1. Inflexible homework policies 
  2. Lack of time

We know that our teachers are passionate about teaching and that they spill that passion into their work. If they aren’t creating engaging homework tasks, it’s not because they don’t want to. 

The confines of the school’s homework policy, or a lack of time to create meaningful tasks, means that teachers often have to use quick and easy tasks copied from teacher message boards, or crusty old worksheets from another age.

By saving teachers time and by giving them the flexibility to create the kind of homework they see fit, you allow internal development to flourish in your school. Then, through homework workshops and sharing best practice sessions, you can ensure that the very best ideas are replicated throughout school.

This makes for more engaged students, happier teachers and a more successful and transparent school. 

download the reducing teacher workload toolkit pdf

What we can do to make homework better serve students

- More flexibility for teachers

Teachers need the freedom to create engaging tasks, to be part of the changing tides in the education system. Post pandemic education is going to be quite different to what we knew before, and the people who are there to guide our students through it need to be able to adapt and evolve with the times.

Allowing teachers to be more flexible might include: 

  1. More working from home
  2. Setting adequate allotted time for lesson creation during the working day 
  3. Allowing more freedom with homework tasks - mixing academic and life skills
  4. Promoting sharing tasks and best practices between colleagues

 

Make school tech ‘invisible’ 

Tech makes learning more accessible and has improved school organisation, parental engagement and students’ accountability. Homework tracking software keeps tabs on who has completed their homework and even gives schools access to detailed analytics so they can fine-tune their approach.

But with so much tech at our fingertips, it's easy to get carried away. Just because you can set an online ebook version of An Inspector Calls, doesn’t necessarily mean you should. Blue light can be damaging to our eyes, but on a deeper level than that, students are missing out on the physical activity of reading.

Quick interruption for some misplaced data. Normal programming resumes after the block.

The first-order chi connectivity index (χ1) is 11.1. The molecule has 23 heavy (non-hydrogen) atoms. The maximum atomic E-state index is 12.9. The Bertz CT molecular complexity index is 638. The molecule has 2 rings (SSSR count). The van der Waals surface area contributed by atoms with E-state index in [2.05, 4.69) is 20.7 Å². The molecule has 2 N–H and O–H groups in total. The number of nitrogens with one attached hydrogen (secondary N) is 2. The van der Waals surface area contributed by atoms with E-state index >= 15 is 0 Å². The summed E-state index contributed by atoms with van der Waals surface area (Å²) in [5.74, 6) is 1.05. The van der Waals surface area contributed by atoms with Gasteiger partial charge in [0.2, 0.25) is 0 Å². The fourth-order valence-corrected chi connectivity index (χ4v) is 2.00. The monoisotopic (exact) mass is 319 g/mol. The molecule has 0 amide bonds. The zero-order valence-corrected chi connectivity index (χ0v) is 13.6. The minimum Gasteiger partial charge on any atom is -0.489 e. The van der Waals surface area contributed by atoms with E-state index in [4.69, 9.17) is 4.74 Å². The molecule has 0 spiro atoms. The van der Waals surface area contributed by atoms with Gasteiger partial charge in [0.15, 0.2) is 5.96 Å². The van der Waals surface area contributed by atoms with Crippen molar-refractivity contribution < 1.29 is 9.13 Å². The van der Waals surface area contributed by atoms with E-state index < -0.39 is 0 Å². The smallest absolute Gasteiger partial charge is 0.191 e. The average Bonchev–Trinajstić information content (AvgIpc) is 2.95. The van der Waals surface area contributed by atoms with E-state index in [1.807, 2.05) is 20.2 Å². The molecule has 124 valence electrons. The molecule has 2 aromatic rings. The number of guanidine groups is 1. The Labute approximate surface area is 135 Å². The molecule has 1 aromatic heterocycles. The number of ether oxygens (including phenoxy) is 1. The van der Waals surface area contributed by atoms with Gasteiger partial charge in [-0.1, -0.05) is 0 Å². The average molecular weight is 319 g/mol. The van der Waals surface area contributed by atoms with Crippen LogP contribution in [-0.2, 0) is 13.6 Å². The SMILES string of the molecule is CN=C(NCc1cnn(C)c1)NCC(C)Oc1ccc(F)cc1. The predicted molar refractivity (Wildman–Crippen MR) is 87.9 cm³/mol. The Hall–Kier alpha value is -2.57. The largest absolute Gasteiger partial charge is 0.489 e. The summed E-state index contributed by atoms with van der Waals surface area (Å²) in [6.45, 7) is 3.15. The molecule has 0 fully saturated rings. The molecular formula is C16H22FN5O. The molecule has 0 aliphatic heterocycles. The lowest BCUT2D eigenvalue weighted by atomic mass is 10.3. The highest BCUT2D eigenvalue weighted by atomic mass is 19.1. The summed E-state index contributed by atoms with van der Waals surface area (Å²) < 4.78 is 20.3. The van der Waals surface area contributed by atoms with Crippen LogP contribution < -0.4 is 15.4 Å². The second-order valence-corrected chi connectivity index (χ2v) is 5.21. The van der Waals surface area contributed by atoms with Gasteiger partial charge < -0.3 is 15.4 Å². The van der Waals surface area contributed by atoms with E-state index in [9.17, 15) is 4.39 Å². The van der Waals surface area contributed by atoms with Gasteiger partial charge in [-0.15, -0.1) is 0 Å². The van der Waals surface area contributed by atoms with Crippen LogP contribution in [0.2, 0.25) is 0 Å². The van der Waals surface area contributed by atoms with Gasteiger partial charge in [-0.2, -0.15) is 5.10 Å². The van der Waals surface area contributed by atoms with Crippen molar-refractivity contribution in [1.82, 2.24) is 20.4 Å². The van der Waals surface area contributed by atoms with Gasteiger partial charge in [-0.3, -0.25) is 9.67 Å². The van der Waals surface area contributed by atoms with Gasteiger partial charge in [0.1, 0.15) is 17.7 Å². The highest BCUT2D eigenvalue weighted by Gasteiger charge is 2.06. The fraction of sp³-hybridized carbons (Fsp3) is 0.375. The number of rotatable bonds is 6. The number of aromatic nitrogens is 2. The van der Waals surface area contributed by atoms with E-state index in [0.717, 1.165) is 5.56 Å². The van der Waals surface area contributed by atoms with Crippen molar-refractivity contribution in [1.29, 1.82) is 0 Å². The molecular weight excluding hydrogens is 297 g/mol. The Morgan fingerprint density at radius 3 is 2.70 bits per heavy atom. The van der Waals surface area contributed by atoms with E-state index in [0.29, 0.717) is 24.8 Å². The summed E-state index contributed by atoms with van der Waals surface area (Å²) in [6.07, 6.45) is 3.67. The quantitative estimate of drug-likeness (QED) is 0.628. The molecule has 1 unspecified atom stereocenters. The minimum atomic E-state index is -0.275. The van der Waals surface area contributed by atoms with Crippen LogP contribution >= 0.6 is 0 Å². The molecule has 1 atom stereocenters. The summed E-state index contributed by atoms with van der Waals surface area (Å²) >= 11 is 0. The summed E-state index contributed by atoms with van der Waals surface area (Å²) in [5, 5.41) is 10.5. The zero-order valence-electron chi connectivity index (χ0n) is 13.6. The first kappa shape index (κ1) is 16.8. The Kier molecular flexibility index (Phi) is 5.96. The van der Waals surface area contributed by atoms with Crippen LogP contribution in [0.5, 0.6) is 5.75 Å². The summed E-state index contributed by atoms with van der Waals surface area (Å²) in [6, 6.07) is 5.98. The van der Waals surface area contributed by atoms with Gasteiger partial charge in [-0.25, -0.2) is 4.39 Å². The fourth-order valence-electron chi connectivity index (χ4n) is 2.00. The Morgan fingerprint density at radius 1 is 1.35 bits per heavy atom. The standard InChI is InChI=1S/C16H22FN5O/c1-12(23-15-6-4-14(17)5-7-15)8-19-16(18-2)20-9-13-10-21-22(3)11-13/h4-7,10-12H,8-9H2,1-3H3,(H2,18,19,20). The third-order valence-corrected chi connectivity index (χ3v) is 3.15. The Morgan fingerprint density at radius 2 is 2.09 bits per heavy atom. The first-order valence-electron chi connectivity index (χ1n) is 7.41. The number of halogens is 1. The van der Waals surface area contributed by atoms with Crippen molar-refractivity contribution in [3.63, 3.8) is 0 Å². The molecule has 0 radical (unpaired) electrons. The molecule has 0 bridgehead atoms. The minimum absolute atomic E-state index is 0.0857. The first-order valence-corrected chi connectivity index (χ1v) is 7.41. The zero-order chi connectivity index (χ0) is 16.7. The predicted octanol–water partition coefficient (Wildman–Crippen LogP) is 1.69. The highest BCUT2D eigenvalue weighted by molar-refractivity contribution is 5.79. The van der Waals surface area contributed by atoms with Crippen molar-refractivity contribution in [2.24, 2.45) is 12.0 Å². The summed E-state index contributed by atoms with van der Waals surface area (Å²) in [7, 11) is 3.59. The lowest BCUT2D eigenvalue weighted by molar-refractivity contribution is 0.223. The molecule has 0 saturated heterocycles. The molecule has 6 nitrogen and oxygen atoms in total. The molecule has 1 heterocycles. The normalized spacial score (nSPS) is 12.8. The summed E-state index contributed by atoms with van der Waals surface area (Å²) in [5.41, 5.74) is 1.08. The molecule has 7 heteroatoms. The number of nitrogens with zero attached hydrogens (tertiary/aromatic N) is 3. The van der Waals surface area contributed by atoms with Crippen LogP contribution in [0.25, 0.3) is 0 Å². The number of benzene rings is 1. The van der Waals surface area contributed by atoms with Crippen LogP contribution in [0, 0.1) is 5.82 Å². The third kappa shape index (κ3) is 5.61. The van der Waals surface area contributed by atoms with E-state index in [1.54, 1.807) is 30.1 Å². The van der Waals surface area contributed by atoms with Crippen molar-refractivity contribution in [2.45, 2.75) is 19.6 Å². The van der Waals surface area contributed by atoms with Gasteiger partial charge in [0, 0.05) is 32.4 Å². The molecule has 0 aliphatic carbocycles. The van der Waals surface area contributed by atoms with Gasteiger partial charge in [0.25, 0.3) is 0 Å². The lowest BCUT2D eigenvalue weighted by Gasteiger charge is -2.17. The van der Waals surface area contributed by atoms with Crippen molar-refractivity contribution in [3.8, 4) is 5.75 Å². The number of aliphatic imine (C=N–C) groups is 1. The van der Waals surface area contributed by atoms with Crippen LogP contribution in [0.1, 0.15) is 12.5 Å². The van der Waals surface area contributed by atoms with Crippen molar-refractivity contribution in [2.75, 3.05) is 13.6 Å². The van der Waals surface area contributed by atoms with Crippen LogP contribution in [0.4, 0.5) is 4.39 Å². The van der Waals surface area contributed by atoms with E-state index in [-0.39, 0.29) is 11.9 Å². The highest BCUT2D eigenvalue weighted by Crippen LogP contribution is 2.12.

School tech has dramatically improved the way we work in schools - there’s no denying it. But we shouldn’t let it seep into every aspect of teaching. As Chris Lehman, pioneer of the school 2.0 movement, puts it, “Technology [in schools] must be like oxygen; ubiquitous, necessary and invisible.” 

 

Don’t shut out the world

Earlier we touched on the all-encompassing aspect of technology and how it can sometimes shut out the real world. Avoid this by merging homework tasks with home life as much as possible. 

Instead of looking at homework as an extension of schoolwork to be done at home - instead view it as an extension of home life that is more focussed on learning. Family time and home life is a hugely important part of a child’s development and it should be approached with empathy and sensitivity. 

When creating a homework task, think of a child spending time with their siblings or parents and consider whether this task is important enough to take them out of that bonding time for half an hour to an hour. Alternatively, you can provide tasks that actively enrich this time at home. 

Homework activities that involve the whole family or an adult can actually have a transformative impact on students’ learning. Studies have found that students whose parents are actively involved in homework tend to be more confident in school, have higher self-esteem in general and receive higher grades than those with less involved parents or guardians. 

Try creating assignments that require interaction with others and take place in the real world. Perhaps an interview with a relative, a flashcard game or a DIY project that parents can get involved with.

 

Conclusion 

The future is still a little foggy for homework, as it is for education in general. But if there’s one takeaway from this blog it’s that learning at home will always be an important part of a child’s development. Similarly to not setting homework at all, setting unengaging, difficult or thoughtless homework will drive students away from learning in general - something we can’t afford to do after so many months of missed lessons and disrupted study. 

The key for schools will be using technology to streamline the administrative duties that come with homework, but to continue innovating when it comes to the actual content of their homework tasks. Whatever happens, the next couple of years have the potential to transform the education sector - what we do now could decide how the future of teaching and learning looks.